Photograph by makeshiftlove, via Wikimedia Commons. Licensed under CC BY 2.0,
This week, we bring you reviews from three of our issue no. 240 contributors.
The documentary Rocco, which follows the Italian porn actor and director Rocco Siffredi, feels like a hundred perfect short stories. We learn that Rocco carries around a photo of his mother at all times. We watch Rocco and his teenage sons chat in their cavernous and starkly lit climbing gym/weight room in Croatia. We discover that Rocco’s hapless cameraman of many decades, Gabriel, is actually his cousin, a thwarted porn star. During one virtuosic shoot (Rocco Siffredi Anal Threesome with Abella Danger) Gabriel accidentally leaves the lens cap on, which they discover only after shooting the entire scene. There’s a surprising sweetness in Rocco, a man in the twilight of a certain era. “They used to focus on the women’s faces,” he says, sadly. He’s decided to retire. The final scene finds Rocco carrying a giant wooden cross on his back through the hallways of the Kink.com Armory. This tableau is the brainchild of Gabriel. “Because you die for everyone’s sins,” he tells Rocco.
—Emma Cline, author of “Pleasant Glen”
Goodbye, Dragon Inn is about a lot of things: the last ever screening at Taipei’s Fu-Ho Grand Movie Palace; a ticket-taker who wants to gift half of a steamed bun to the projectionist; a young man cruising the theater for sex; and that lonely, amorphous feeling of THE END—not so much death as the cinematic mood of loss. When I heard about Goodbye, Dragon Inn, which was directed by Tsai Ming-liang and released in 2003, I could neither see it in a movie theater nor stream it anywhere. At the time, my brother was quarantining in a high-rise apartment building in Santiago, Chile. He found an illegal copy of it on the internet and sent it to me. I liked the criminality of this exchange. No character in Goodbye, Dragon Inn breaks the law, but it feels like there’s a crime going on. Part of this is due to the rain and the shadows and the grimy brokenness of the Fu-Ho Grand, but it’s mostly because Goodbye, Dragon Inn is a stripped down melodrama of longing. The ticket-taker is the film’s star. At one point, she goes behind the movie screen. The light hits her face. We seem to know nothing about her, but that’s not true. We know how, in the light of the screen, despite the forces that would stop her, she hopes and dreams. In this way, we know her exactly.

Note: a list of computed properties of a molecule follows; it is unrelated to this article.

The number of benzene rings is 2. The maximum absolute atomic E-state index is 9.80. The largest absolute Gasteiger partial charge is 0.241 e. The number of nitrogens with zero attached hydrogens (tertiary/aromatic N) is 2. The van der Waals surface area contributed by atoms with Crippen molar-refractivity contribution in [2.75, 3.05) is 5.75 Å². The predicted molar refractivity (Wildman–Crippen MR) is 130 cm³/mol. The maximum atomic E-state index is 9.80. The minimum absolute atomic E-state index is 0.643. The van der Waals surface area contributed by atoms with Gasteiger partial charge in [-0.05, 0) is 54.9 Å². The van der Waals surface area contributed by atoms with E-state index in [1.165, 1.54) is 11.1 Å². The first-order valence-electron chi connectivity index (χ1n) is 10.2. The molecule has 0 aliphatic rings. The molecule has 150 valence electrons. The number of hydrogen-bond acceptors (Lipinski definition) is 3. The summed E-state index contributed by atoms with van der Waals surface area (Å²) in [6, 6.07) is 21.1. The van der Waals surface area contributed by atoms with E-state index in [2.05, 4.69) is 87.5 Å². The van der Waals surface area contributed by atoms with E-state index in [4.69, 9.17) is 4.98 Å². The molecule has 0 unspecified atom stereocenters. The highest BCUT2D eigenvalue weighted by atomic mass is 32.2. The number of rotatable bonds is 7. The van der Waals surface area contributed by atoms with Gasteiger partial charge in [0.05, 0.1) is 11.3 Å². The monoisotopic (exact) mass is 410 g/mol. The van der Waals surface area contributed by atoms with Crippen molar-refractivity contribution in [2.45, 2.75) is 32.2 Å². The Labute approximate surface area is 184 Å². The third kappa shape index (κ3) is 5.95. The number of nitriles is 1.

—Dan Bevacqua, author of “Riccardo”
I’m currently reading INRI (published in William Rowe’s translation by NYRB/POETS), a book-length poem in which Raúl Zurita remembers the “disappeared” in Chile: those who vanished in the seventies, especially those who were thrown out of planes and helicopters into Chile’s ocean, volcanoes, and deserts. My dear friend Norma Cole gave me the book—her wonderful, learned preface provides an account of the different forms Zurita has used to address Pinochet’s murders. When the trauma of mass death replaces the rich complexity of the lives that have ended, it may take a generation or two for the richness of those lives to reenter the culture, in the past tense, as a memory. But what of a trauma whose existence has been suppressed? Zurita initiates this work of mourning by turning the world upside down, creating a new reality with a place for the knowledge of the dead. As William Rowe writes, “This poem seeks a place where the wound can be included inside the making of a different reality. That place requires a particular type of space, where what has been concealed, expunged from history, can appear.”
This is the kind of book I love—a book that is ambitious for literature itself. Zurita goes as far as he can, he goes to the limit. Sensation enters through the ear, because the victims’ eyes were torn out with hooks before they were thrown into the air. “I can hear the rabbit stunned by the headlights.” The dead are bait for the fish, snow for the mountains. The author enters the poem: first the murdered are “they,” then Zurita appears as himself. Then he joins the murdered “we.”
The Pacific breaks away from the coastline and
falls. First it was the cordilleras and now it is the
sea that falls. From the coast to the horizon it
falls. In an enemy country it is common for
bodies to fall, for the sea to break away from the
coast and fall like the daisies that groan as they
hear the cordilleras sinking where love, where
maybe love, Zurita, moans and weeps because
in an enemy country it is common for the Pacific
to collapse face down like a broken torso on the
INRI is unsparing and sometimes ugly. When dealing with catastrophe, tact can be repellent. The strange title INRI is a salute to Christianity, but Zurita detaches love from the Christian narrative and recognizes it in the Chilean landscape. He proceeds by accretion and repetition of images that go through variations as a fugue, “from horror to love,” as Norma Cole says. There is no consolation, or if so, it is the conviction that life has value even when squandered in holocausts.
—Robert Glück, author of “About Ed”
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